Have you ever wanted to live forever? What about having your body (or just your brain) cryogenically preserved before you die, so that once the technology becomes available you can return to life?
Whether this sounds appealing or not, I recommend you read this (long but extremely informative) post about cryonics. If you’re anything like me, up until now you would have mostly dismissed the notion with some variant of “sci-fi, cultish, and silly”, but that post left me with a more nuanced view of the issue.
In the end, though, I decided I don’t want to be preserved. I was sort of considering it after reading that post, until the – sudden, horrific – thought hit me: what if something went wrong? And I was conscious during my decades of dark, cold, immobility? Or, more realistically perhaps, if the reanimation was botched, and I woke up 100 years from now in agonizing pain, with limbs missing or reduced cognitive or emotional abilities? The post doesn’t address those possibilities. Nor does it do anything serious to address the expense involved (saying “$300 a year isn’t that expensive” really isn’t a good answer, considering the number of people living on the poverty line). Further, I think if a person decided to be preserved they may still want to put some provisions in place for their families, to grieve, and mourn them. A “funeral”, of sorts? Even knowing that the not-dead person is going to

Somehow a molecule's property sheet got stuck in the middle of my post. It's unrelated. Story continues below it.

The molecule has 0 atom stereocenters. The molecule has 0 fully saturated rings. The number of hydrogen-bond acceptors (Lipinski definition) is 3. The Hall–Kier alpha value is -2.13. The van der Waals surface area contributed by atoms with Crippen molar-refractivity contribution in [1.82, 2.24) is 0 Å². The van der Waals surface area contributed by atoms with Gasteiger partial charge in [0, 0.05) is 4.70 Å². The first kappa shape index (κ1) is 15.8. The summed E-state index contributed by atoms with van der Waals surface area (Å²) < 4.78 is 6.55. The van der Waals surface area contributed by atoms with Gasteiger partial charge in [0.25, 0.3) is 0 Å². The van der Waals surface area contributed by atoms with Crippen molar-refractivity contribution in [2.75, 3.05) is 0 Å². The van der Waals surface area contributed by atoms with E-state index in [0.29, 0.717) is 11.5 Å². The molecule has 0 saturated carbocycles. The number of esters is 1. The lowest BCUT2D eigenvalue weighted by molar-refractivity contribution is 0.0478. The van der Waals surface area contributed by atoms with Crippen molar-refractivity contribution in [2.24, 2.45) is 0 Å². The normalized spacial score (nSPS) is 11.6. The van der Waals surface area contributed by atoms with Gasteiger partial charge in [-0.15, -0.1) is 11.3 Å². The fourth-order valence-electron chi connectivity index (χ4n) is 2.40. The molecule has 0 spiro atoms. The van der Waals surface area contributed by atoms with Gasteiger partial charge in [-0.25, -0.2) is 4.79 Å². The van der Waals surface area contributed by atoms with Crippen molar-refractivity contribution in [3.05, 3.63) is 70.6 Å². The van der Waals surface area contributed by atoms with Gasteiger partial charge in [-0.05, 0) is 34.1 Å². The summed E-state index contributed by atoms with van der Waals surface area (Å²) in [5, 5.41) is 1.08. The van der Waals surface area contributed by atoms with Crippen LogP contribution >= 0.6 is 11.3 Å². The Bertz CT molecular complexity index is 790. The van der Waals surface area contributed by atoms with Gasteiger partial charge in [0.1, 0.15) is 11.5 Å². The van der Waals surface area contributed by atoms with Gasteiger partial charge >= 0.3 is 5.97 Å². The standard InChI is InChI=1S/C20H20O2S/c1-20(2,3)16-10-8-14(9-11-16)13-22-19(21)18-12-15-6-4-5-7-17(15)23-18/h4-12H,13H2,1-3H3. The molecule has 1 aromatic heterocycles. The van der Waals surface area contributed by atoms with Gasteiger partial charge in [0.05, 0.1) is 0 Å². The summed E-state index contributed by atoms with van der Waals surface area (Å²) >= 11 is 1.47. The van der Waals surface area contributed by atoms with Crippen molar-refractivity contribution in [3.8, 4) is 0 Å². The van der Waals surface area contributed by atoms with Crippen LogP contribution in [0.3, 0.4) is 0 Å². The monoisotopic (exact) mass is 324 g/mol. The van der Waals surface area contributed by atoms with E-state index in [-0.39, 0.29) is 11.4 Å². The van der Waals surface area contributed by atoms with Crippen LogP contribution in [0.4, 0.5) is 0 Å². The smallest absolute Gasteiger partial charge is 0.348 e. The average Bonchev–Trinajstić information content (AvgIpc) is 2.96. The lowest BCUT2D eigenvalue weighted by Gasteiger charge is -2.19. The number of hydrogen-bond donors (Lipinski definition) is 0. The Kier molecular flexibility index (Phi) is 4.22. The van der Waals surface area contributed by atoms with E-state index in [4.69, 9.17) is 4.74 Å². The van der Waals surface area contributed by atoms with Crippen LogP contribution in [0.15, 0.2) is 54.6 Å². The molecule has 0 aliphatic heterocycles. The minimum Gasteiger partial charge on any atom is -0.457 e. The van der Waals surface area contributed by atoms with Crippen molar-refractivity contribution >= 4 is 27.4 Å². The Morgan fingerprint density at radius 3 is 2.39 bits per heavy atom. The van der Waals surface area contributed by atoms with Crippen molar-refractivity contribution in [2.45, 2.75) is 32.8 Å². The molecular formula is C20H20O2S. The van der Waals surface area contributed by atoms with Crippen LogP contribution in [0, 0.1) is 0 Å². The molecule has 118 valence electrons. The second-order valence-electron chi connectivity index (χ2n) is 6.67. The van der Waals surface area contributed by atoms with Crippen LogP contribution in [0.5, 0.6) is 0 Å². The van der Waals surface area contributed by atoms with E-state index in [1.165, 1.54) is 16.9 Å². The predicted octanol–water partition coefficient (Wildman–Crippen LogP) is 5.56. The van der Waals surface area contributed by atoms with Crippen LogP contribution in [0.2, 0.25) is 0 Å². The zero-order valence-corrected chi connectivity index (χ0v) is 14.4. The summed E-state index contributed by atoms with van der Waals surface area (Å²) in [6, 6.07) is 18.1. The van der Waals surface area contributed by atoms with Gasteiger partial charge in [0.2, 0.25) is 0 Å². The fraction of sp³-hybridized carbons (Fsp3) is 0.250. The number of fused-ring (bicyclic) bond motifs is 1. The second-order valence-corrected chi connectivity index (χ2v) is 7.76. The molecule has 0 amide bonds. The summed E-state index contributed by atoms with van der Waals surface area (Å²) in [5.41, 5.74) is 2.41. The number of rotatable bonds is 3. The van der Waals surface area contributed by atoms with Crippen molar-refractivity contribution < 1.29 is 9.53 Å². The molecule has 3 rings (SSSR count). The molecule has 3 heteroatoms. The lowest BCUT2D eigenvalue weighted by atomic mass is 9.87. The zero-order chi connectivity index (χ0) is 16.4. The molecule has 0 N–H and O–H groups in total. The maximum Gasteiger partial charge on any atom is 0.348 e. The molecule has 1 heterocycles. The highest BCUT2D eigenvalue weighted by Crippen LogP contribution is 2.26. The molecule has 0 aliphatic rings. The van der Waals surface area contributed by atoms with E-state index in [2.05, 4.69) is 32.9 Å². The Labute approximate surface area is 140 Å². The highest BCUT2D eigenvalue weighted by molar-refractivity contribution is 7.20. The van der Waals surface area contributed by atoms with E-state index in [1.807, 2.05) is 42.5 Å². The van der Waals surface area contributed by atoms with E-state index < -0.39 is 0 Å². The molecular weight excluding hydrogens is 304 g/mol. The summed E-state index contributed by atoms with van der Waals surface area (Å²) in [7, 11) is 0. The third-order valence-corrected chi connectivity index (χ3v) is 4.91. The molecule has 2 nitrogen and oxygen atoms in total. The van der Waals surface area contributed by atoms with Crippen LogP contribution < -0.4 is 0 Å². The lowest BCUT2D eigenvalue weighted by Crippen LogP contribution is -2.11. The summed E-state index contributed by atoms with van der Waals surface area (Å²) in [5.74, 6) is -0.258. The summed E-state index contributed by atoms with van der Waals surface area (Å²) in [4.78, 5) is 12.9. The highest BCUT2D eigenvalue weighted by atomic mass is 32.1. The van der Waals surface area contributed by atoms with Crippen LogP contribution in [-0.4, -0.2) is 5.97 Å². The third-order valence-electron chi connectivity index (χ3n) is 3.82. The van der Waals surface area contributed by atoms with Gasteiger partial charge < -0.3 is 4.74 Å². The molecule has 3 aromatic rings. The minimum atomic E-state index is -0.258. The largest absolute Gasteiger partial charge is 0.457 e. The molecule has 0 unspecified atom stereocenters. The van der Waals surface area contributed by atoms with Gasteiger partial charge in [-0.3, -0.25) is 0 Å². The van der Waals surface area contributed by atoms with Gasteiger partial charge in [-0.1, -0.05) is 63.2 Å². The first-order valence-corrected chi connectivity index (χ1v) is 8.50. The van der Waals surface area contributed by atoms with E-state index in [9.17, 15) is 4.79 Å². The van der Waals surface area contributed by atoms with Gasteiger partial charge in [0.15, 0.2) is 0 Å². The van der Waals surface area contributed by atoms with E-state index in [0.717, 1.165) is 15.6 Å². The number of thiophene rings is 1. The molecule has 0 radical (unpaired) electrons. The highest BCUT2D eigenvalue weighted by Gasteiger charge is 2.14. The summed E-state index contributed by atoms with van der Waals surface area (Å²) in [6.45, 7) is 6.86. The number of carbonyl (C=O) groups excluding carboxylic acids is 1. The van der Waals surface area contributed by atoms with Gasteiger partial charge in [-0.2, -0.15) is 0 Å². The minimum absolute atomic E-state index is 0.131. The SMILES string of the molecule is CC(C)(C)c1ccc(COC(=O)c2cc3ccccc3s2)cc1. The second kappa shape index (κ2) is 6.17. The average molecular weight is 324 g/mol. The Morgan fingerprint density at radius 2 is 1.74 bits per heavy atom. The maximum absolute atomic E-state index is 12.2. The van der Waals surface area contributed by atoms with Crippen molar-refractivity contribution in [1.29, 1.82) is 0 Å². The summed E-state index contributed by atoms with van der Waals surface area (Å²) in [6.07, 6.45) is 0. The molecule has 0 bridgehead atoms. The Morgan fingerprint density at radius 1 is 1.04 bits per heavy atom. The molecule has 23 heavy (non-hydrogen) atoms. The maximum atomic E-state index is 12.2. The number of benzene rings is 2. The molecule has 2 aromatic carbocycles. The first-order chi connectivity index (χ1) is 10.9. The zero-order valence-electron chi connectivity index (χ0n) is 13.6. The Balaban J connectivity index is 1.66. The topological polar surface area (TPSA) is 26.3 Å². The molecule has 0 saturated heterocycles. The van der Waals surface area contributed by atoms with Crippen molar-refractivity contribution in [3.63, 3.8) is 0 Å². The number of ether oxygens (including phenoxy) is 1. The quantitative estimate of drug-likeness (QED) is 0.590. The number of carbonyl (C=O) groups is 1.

heaven wake up in 100 years, their family might still be sad that they’re gone for now.
Those quibbles aside (and these, by a BBC person), there was one bit that caught my eye, and which explains the title of this post. It was a fairly innocuous section in the middle, about the people waiting for you when you wake up – including, I thought, your great grand children.
At that point, my train of thought went like this: “I don’t know much about my great grand parents. My great grand kids probably won’t know much about me. That seems sad. In fact, I may not even have kids – that suddenly seems even sadder! I will just be gone, not even a memory left?! Oh but I might write a book. Or at least some research papers. That can be my legacy. Phew. Existential crisis averted.”
This is where this story links back to psychology. I am not the first person to have this existential experience.
Nor am I the first to write about it: Greenberg, Solomon, and Pyszczynski and their colleagues have developed something called Terror Management Theory, which is about this precise phenomenon. Unfortunately I don’t know enough about it to review it thoroughly here, so I am bringing it up just to… I don’t know, really? To point out one of the many joys of having spent 10+ years studying psychology? I’m not being sarcastic: having an experience (even an unpleasant one!) and then discovering that it is universal or interesting or important enough that somebody has dedicated time and effort to studying that particular experience, is sort of nice and gratifying. You might even say it reduces existential angst.
(More broadly, I guess this implies that I see some value in increased meta-cognition, knowing more about why, and having the mental tools for dealing with, how you experience the things you experience. Sounds extremely navel-gazing, but may be good for learning.)